Great look at those olde singalongs still going on with a photo of
Henrietta Yurchenco, keeper of a musical flame.
By DAVID AUSTIN GURA
Published: February 11, 2007
IF you had been standing outside apartment 12E in the white brick apartment building at West 22nd Street and Ninth Avenue in Chelsea on Thursday evening, you would have heard songs taking you back four decades, to a time when it almost seemed that by singing loudly enough, it might be possible to stop a war.
It is on Thursday evenings that Henrietta Yurchenco, a 90-year-old former City College professor and radio producer, collects a few of her students to sing the same protest songs she sang and taught 40 years ago. The war on their minds is a new one, but many of the songs they sing, like “Where Have All the Flowers Gone?” and “Study War No More,” were the product of wars long past.
Ms. Yurchenco, who this evening was wearing a jewel-studded peace symbol around her neck, still believes in the beauty and power of folk music. And her former students, now in their 40s and 50s, find that same beauty and power in their teacher.
Ms. Yurchenco taught ethnomusicology at City College in the 1960s and ’70s, when another war divided the nation. She held singalongs then, and in 2005, she revived the tradition with friends and former students.
Her charges group themselves around the kitchen table, surrounded by trailing ivy and colorful animal sculptures from Mexico and Guatemala, two countries where she has traveled and recorded traditional music. Ms. Yurchenco runs the singalong like a seminar: distributing lyric sheets, commenting on the repertoire, fielding questions. Every evening has a theme. This evening, the theme was labor, and the lineup included such songs as “Dark as a Dungeon,” Merle Travis’s song about the perils of coal mining, and “The Banks Are Made of Marble,” popularized by Pete Seeger.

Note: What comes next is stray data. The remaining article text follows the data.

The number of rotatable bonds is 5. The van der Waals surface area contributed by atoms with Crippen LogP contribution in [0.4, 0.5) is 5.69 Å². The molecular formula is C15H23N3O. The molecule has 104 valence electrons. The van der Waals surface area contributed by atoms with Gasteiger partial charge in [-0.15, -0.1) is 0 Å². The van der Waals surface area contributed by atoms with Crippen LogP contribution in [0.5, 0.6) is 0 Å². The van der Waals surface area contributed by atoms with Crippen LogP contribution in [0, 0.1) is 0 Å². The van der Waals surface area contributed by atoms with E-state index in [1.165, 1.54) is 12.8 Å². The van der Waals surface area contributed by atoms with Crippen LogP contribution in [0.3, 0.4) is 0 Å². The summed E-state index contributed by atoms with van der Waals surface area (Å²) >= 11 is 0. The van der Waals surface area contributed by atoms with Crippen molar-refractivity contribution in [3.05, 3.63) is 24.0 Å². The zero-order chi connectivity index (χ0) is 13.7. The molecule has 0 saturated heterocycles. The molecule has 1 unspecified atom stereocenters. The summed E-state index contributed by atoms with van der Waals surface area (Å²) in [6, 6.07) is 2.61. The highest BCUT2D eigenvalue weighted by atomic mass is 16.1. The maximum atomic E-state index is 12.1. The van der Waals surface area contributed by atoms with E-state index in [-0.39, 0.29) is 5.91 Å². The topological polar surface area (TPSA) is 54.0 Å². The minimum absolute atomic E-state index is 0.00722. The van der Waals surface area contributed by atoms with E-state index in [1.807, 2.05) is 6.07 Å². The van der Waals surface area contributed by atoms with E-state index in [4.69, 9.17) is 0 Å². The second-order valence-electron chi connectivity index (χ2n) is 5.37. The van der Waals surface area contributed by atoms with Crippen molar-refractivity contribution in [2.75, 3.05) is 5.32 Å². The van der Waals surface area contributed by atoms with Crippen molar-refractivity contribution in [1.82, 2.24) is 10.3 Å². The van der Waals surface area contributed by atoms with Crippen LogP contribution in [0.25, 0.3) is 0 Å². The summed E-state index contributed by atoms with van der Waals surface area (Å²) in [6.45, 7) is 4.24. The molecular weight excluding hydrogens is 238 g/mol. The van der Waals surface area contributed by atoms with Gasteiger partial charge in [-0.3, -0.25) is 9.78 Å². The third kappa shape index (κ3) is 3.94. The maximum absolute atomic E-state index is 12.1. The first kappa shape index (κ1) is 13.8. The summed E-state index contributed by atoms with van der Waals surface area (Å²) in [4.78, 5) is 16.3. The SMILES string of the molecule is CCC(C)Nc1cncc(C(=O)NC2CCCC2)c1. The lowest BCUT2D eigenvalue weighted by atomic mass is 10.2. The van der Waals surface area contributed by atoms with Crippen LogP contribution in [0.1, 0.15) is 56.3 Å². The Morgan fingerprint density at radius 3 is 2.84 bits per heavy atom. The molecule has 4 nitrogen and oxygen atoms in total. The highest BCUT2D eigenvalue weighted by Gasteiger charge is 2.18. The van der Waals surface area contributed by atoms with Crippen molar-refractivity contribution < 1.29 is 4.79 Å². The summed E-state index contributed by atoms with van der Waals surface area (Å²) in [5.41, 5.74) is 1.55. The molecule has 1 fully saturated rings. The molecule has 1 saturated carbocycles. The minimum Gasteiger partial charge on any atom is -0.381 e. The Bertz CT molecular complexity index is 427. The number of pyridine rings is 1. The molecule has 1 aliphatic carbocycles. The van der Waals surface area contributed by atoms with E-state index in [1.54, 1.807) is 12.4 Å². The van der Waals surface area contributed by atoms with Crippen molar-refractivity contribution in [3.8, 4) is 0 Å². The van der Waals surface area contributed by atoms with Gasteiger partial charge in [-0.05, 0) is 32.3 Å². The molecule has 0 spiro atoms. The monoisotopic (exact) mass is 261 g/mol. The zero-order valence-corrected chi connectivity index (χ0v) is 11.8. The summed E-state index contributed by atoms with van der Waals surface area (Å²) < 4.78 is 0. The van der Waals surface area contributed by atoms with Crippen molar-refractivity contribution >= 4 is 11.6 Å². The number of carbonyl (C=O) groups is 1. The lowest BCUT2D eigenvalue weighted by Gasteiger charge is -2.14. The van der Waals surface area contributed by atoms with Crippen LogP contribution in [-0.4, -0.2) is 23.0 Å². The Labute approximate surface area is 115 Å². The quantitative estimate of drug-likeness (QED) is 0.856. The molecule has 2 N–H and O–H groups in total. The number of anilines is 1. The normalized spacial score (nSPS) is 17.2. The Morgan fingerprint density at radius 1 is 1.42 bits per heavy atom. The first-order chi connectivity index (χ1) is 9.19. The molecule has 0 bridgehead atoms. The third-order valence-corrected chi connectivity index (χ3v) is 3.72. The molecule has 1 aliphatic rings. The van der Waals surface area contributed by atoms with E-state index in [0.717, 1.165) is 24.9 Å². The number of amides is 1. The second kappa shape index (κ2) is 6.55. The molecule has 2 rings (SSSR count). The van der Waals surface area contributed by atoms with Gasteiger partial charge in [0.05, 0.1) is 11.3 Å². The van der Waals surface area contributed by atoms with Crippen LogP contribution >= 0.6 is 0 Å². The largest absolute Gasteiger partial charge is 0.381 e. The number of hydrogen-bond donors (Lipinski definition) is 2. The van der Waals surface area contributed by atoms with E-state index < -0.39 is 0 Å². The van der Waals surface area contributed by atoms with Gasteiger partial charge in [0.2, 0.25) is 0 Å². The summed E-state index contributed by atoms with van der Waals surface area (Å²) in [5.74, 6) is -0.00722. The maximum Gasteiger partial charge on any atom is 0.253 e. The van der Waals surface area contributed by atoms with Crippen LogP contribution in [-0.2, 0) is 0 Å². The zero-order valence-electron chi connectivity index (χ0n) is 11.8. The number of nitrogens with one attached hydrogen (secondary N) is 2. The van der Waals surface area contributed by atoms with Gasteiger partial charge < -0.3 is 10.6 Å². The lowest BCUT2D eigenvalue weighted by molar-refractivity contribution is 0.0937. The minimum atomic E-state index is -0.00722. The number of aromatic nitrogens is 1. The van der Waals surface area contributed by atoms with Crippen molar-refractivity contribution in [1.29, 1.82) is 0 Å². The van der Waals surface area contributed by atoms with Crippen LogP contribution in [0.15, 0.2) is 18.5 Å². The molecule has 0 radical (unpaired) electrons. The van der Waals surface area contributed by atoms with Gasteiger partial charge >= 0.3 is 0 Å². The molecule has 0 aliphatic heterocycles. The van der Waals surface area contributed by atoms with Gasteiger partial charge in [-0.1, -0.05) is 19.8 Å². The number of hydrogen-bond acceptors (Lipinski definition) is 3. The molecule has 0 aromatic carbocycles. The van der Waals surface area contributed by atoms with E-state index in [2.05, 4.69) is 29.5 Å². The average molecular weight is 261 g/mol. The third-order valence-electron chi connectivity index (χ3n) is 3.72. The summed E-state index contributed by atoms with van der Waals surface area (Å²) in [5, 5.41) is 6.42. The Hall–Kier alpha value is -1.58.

When Ms. Yurchenco taught courses on folk music and the blues, students flocked to her home for singalongs. She barely had enough space for everyone. These days, perhaps half a dozen singers show up, although other musicians drop in. Among the regulars is Bob Malenky, a self-described “red-diaper baby” raised on such labor movement staples as “Joe Hill” and “Union Maid.”
At this singalong, after a rendition of “Join the C.I.O.,” Ms. Yurchenco described a fight she had with the song’s author, Aunt Molly Jackson, a cantankerous, Kentucky-born labor activist and folksinger. The fight took place during a picnic in the 1940s at Bear Mountain State Park, attended by musical luminaries like Leadbelly, and Mr. Seeger. “She was a peppery dame,” Ms. Yurchenco said of Ms. Jackson. “You had to watch out for her.”
Although Ms. Yurchenco’s folk repertoire is vast, she prefers songs that couple easy tunes with provocative lyrics. “We don’t do any mediocre songs,” she said. “The melodies are good; the words are wonderful.”
copyright NY TimesYearning to Study War No More